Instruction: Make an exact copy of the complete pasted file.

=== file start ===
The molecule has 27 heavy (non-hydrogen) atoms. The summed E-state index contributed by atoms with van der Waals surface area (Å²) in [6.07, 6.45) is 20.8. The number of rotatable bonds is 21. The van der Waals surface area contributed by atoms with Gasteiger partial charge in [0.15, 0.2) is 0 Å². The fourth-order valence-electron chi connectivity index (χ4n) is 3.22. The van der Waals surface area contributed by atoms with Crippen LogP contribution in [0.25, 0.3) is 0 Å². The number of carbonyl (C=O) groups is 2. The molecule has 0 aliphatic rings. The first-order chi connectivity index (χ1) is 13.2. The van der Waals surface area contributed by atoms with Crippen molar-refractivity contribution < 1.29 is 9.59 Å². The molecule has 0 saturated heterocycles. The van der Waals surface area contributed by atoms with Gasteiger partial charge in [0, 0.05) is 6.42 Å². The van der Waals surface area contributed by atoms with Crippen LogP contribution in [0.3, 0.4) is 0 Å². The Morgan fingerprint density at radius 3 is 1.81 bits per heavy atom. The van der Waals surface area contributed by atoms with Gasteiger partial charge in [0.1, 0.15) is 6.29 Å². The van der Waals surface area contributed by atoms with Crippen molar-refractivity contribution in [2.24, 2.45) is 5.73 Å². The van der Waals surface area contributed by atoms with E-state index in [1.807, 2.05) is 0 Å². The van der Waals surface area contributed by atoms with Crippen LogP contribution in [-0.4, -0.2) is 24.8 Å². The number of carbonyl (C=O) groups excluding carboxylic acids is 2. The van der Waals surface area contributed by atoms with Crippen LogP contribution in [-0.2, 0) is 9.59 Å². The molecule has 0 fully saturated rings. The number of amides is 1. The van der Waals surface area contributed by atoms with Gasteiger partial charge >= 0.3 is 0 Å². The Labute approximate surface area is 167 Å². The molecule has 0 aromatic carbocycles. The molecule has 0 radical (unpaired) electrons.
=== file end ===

The molecule has 27 heavy (non-hydrogen) atoms. The summed E-state index contributed by atoms with van der Waals surface area (Å²) in [6.07, 6.45) is 20.8. The number of rotatable bonds is 21. The van der Waals surface area contributed by atoms with Gasteiger partial charge in [0.15, 0.2) is 0 Å². The fourth-order valence-electron chi connectivity index (χ4n) is 3.22. The van der Waals surface area contributed by atoms with Crippen LogP contribution in [0.25, 0.3) is 0 Å². The number of carbonyl (C=O) groups is 2. The molecule has 0 aliphatic rings. The first-order chi connectivity index (χ1) is 13.2. The van der Waals surface area contributed by atoms with Crippen molar-refractivity contribution < 1.29 is 9.59 Å². The molecule has 0 saturated heterocycles. The van der Waals surface area contributed by atoms with Gasteiger partial charge in [0, 0.05) is 6.42 Å². The van der Waals surface area contributed by atoms with Crippen LogP contribution in [0.3, 0.4) is 0 Å². The Morgan fingerprint density at radius 3 is 1.81 bits per heavy atom. The van der Waals surface area contributed by atoms with Gasteiger partial charge in [0.1, 0.15) is 6.29 Å². The van der Waals surface area contributed by atoms with Crippen molar-refractivity contribution in [2.24, 2.45) is 5.73 Å². The van der Waals surface area contributed by atoms with E-state index in [1.807, 2.05) is 0 Å². The van der Waals surface area contributed by atoms with Crippen LogP contribution in [-0.4, -0.2) is 24.8 Å². The number of carbonyl (C=O) groups excluding carboxylic acids is 2. The van der Waals surface area contributed by atoms with Crippen LogP contribution in [-0.2, 0) is 9.59 Å². The molecule has 0 fully saturated rings. The number of amides is 1. The van der Waals surface area contributed by atoms with Gasteiger partial charge >= 0.3 is 0 Å². The Labute approximate surface area is 167 Å². The molecule has 0 aromatic carbocycles. The molecule has 0 radical (unpaired) electrons.